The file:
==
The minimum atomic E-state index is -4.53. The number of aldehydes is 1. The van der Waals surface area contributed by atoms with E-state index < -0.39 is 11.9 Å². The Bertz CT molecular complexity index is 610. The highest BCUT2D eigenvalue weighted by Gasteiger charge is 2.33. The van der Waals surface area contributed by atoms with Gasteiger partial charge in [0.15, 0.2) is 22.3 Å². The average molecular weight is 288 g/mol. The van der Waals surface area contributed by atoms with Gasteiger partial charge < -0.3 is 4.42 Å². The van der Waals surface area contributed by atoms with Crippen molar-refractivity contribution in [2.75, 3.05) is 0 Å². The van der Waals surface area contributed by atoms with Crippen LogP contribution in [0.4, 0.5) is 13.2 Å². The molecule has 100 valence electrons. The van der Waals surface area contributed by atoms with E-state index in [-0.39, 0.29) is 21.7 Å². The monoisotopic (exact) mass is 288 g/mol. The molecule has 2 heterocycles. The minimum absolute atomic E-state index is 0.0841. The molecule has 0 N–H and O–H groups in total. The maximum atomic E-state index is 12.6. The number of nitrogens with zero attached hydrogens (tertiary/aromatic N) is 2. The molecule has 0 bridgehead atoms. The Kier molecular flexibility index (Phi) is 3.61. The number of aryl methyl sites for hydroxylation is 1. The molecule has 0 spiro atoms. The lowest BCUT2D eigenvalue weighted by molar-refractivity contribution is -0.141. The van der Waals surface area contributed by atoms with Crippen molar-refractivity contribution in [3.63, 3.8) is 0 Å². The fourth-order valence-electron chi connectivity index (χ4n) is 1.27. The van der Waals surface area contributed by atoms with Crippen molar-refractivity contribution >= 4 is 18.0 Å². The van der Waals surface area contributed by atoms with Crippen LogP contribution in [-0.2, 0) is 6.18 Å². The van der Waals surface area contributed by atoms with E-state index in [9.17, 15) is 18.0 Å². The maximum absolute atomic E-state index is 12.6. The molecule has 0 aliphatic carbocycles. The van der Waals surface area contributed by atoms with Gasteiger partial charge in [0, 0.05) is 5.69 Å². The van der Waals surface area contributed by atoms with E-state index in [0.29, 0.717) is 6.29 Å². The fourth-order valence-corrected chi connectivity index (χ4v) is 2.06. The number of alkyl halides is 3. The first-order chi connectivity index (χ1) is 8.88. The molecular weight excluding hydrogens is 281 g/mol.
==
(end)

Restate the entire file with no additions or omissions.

The minimum atomic E-state index is -4.53. The number of aldehydes is 1. The van der Waals surface area contributed by atoms with E-state index < -0.39 is 11.9 Å². The Bertz CT molecular complexity index is 610. The highest BCUT2D eigenvalue weighted by Gasteiger charge is 2.33. The van der Waals surface area contributed by atoms with Gasteiger partial charge in [0.15, 0.2) is 22.3 Å². The average molecular weight is 288 g/mol. The van der Waals surface area contributed by atoms with Gasteiger partial charge < -0.3 is 4.42 Å². The van der Waals surface area contributed by atoms with Crippen molar-refractivity contribution in [2.75, 3.05) is 0 Å². The van der Waals surface area contributed by atoms with Crippen LogP contribution in [0.4, 0.5) is 13.2 Å². The molecule has 100 valence electrons. The van der Waals surface area contributed by atoms with E-state index in [-0.39, 0.29) is 21.7 Å². The monoisotopic (exact) mass is 288 g/mol. The molecule has 2 heterocycles. The minimum absolute atomic E-state index is 0.0841. The molecule has 0 N–H and O–H groups in total. The maximum atomic E-state index is 12.6. The number of nitrogens with zero attached hydrogens (tertiary/aromatic N) is 2. The molecule has 0 bridgehead atoms. The Kier molecular flexibility index (Phi) is 3.61. The number of aryl methyl sites for hydroxylation is 1. The molecule has 0 spiro atoms. The lowest BCUT2D eigenvalue weighted by molar-refractivity contribution is -0.141. The van der Waals surface area contributed by atoms with Crippen molar-refractivity contribution in [3.63, 3.8) is 0 Å². The fourth-order valence-electron chi connectivity index (χ4n) is 1.27. The van der Waals surface area contributed by atoms with Crippen molar-refractivity contribution >= 4 is 18.0 Å². The van der Waals surface area contributed by atoms with Crippen LogP contribution in [-0.2, 0) is 6.18 Å². The van der Waals surface area contributed by atoms with E-state index in [9.17, 15) is 18.0 Å². The maximum absolute atomic E-state index is 12.6. The molecule has 0 aliphatic carbocycles. The van der Waals surface area contributed by atoms with Gasteiger partial charge in [0, 0.05) is 5.69 Å². The van der Waals surface area contributed by atoms with E-state index in [0.29, 0.717) is 6.29 Å². The fourth-order valence-corrected chi connectivity index (χ4v) is 2.06. The number of alkyl halides is 3. The first-order chi connectivity index (χ1) is 8.88. The molecular weight excluding hydrogens is 281 g/mol.